David Melling, principal support engineer for SAP HR/UK payroll on the Rimini Street team, has specialized experience that clients depend on as they navigate the frequently changing UK regulatory environment. It’s expertise like his that contributes to Rimini Street’s 4.9/5.0 average customer satisfaction score and creates a loyal client base.
Melling has been implementing SAP systems since 1998, when he did his first implementation as part of a payroll team for a UK railway company. After 18 months working on building and configuring that rollout, Melling was no longer satisfied doing payroll timesheet management. After that, he launched a career as an SAP consultant, first at UK consultancy, Logica, and then at IBM. For 15 years after that, he ran his own company doing HR and payroll implementations and then moved to Rimini Street in 2018 as a way to reduce his travel away from home.
Now, he is able to work from home while deriving great satisfaction from solving the puzzles his Rimini Street clients bring him every day.
Day in the life
As the sole Rimini Street specialist in UK payroll, Melling has extensive subject-matter knowledge that allows him to help many clients quickly. He closes an average of 350 cases per year, a large number; many of these cases he closes within 10 minutes. Others can take as long as eight months to close and involve recruiting other team members to offer their expertise about potential solutions.
He works closely with the tax and regulations team because new payroll regulations are released every year that generate updates. If a client has a problem with any of the updates, Melling is the first point of contact, and he relies on his team for help when needed.
An example is the recent change in security protocols for the UK tax office, which altered the rules for submitting payroll files. One client needed a fix that required building a proxy server between an older SAP system and the UK tax system, for which Melling recruited Rimini’s advanced technology team.
“I would have never been able to understand that, but I still have to own the case, manage it, and make sure things are happening,” says Melling. “You become like a project manager at times with some of these cases.”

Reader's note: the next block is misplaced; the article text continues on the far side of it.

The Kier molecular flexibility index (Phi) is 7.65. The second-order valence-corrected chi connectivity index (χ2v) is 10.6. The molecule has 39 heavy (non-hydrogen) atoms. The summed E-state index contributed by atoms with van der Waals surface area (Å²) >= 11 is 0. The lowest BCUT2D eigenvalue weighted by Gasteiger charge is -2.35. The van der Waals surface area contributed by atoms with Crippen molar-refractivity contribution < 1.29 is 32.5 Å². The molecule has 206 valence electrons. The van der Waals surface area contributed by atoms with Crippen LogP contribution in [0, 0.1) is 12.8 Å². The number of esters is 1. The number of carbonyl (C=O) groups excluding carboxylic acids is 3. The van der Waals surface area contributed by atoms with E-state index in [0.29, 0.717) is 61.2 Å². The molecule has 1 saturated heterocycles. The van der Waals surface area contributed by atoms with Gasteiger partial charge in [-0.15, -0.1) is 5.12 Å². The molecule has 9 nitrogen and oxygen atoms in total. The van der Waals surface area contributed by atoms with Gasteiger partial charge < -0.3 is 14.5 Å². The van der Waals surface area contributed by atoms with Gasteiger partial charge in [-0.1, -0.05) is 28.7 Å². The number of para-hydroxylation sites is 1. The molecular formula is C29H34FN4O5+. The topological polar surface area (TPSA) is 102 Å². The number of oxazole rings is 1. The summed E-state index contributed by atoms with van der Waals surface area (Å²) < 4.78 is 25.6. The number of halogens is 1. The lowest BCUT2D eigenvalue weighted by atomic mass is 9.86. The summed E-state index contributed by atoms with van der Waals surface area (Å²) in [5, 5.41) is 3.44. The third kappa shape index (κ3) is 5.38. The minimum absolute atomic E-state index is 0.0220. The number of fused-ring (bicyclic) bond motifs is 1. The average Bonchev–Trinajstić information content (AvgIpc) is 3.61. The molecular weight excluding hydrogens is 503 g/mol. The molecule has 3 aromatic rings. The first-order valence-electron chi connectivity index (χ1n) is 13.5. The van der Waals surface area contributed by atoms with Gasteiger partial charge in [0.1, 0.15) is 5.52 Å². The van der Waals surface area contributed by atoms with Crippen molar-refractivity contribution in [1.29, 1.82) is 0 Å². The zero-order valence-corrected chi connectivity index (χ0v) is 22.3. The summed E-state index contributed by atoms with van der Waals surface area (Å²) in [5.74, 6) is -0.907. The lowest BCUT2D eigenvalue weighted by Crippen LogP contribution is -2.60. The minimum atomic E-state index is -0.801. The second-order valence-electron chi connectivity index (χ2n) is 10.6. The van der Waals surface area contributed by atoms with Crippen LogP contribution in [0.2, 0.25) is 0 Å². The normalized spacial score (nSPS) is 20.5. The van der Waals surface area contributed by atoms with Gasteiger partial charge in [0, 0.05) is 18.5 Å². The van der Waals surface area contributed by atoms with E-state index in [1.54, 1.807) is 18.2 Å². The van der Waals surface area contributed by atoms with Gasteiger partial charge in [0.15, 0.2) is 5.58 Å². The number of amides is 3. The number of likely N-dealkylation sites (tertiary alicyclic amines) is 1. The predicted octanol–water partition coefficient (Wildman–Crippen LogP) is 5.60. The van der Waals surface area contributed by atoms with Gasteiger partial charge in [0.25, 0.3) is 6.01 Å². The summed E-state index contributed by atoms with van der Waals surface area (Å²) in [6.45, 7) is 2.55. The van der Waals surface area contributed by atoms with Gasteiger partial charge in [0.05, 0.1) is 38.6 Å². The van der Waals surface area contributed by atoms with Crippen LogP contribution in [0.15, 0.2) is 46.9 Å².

Much of the work Melling does plays out in one of two ways: troubleshooting when the SAP system is not working as it should and helping when clients don’t know how to make the system do what they want. The second category of problems should really be handled by second-tier support teams, says Melling, “but everybody at Rimini has at least 10 years of experience, so [clients] know we’ll be able to help them, and they come straight to us.”
In some cases, clients fail to understand why the system is calculating payroll a particular way or are not sufficiently familiar with UK legislation to see why certain processes are required. Melling spends substantial time educating clients and answering their questions.
Solving puzzles and nurturing relationships
For Melling, the greatest job satisfaction comes from the challenge of problem-solving, especially in the case of issues that aren’t easy to figure out.
“When you get a case coming that’s one you can get sunk into, they’re the kind of ones you look forward to getting,” he says. “It’s like solving puzzles — ‘Why’s it doing this? Why’s it not doing this?’ That sort of problem-solving is the part of the job that I really enjoy.”
That attitude has contributed to his success, as has his understanding that the job is based on client relationships at its core. As a specialist, he enjoys a relatively small client base and knows most UK payroll clients by name. Building a basis of trust goes a long way toward enabling smooth partnerships when the thorniest support problems arise.
“When things go well, great,” he says. “But when things don’t go well, you’ve got that relationship with them, and they’ll know you will have tried everything you can do.”
He remembers a recent case in which he couldn’t solve a client’s problem because it was an issue with the code in the company’s HR application, called “the kernel,” which consultants like Melling aren’t allowed to touch. Even though Melling couldn’t fix the problem, the client went away satisfied because they trusted that he had tried everything else before concluding that the kernel was really the issue.
“If you haven’t got that relationship, I would imagine they would think you’re trying to fob them off and get rid of them,” he reflects. “Building those relationships is crucial to doing well and getting good feedback from clients.”
And thanks to experienced staff like Melling, good feedback from clients is nothing unusual at Rimini Street. Clients keep coming back to us because they know they can get expert help with any issue they have with their SAP applications.